Northwest Indiana Corn And Soybeans Still Doing Okay

Mary Gumz

Parts of Northwest Indiana have seen significant rains in the past week and, in general, are looking better than other areas of the state. Mary Gumz, product agronomist with Pioneer in Northern Indiana, says the dry conditions so far have not reduced yield dramatically, “We still have time to make a good crop and have good yields.” She told HAT that, up until pollination, it is mostly genetics that determines a plant’s yield potential, “The plant sets the number of rows in the V5 to V7 stage, and kernel length is determined in the V10 to V15 stage just before tasseling.”  She added, if the rains come during pollination, there will be kernels ready to be filled.


She noted that crops in the northern part of the state are showing  some signs of drought stress, “We are seeing shorter plants as more energy is put into root development to obtain moisture.” In addition, corn under drought stress will put out fewer leaves and stalk growth to reduce moisture loss to the plant.


Besides praying for rain, her advice for growers is to scout your fields, “Try and minimize any other stress factors on the plant like weed pressure.” She warned that weeds can be very difficult to control in extremely hot weather.  On a positive note, the dry and hot conditions have reduced diseases in the crops this year.


While soybeans can handle drought stress better, Purdue Extension Soybean Specialist  Shaun Casteel, says signs of drought stress are beginning to show up in soybeans, “Leaf expansion rates are reduced under drought stress, so leaf size tends to be smaller under drought conditions. This may seem like a natural conclusion, but it is difficult to pick up on it early. We usually notice this sign of drought stress after several weeks have passed by and the soybeans do not appear to be growing.”  He added that some soybeans will even start leaf flipping, “This is somewhat analogous to corn rolling. Soybeans will literally flip the leaves to reflect more sunlight by exposing the silver-green underside. This conserves water by reducing the temperature stress experienced by the plants.”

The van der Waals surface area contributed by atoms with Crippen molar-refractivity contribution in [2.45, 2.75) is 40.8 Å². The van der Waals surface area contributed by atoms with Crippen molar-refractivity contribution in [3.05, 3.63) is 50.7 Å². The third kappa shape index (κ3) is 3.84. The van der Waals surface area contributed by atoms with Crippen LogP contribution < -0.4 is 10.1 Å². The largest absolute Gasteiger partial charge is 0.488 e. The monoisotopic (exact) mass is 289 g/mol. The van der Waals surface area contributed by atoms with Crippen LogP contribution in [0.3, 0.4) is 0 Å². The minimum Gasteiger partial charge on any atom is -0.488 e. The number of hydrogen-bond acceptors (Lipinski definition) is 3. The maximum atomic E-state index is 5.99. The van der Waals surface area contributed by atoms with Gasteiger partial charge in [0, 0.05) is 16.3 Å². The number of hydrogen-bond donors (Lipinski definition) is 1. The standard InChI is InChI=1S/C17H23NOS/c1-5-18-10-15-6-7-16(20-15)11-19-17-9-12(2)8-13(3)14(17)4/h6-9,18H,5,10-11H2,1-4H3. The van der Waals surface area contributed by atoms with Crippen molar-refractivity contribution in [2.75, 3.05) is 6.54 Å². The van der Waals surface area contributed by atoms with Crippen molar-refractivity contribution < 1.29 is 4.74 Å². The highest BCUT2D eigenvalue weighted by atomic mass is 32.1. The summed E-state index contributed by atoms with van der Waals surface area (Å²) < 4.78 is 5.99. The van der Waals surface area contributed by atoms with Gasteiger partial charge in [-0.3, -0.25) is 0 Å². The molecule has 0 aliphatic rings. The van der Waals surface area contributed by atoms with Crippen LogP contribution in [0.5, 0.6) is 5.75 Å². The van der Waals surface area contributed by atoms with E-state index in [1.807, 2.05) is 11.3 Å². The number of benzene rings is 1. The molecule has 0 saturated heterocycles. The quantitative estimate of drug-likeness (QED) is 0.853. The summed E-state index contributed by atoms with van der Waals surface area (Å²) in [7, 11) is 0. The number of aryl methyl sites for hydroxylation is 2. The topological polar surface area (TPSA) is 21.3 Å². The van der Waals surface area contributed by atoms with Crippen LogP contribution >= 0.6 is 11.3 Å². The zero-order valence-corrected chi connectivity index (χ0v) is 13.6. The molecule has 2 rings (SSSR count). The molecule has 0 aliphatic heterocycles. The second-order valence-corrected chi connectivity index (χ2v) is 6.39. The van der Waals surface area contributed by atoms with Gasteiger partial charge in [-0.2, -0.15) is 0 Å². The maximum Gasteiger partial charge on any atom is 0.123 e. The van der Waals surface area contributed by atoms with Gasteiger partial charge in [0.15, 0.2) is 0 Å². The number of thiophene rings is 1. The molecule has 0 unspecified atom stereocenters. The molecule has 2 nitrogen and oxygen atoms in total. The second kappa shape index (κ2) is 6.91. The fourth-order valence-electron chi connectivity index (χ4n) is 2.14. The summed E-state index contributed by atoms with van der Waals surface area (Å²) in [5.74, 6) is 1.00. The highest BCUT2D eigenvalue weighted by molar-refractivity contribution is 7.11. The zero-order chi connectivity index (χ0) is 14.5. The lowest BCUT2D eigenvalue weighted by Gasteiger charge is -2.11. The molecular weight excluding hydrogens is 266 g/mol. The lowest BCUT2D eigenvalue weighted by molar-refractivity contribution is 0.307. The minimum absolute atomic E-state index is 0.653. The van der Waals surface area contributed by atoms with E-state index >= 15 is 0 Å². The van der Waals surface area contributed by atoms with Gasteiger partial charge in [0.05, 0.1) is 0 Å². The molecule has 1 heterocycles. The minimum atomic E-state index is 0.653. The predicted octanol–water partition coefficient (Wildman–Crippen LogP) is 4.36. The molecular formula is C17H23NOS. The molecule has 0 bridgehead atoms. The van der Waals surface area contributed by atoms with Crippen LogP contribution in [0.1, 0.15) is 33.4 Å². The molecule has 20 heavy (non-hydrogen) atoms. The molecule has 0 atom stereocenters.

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 Listen to the complete report from Mary Gums on the Pioneer agronomy page.

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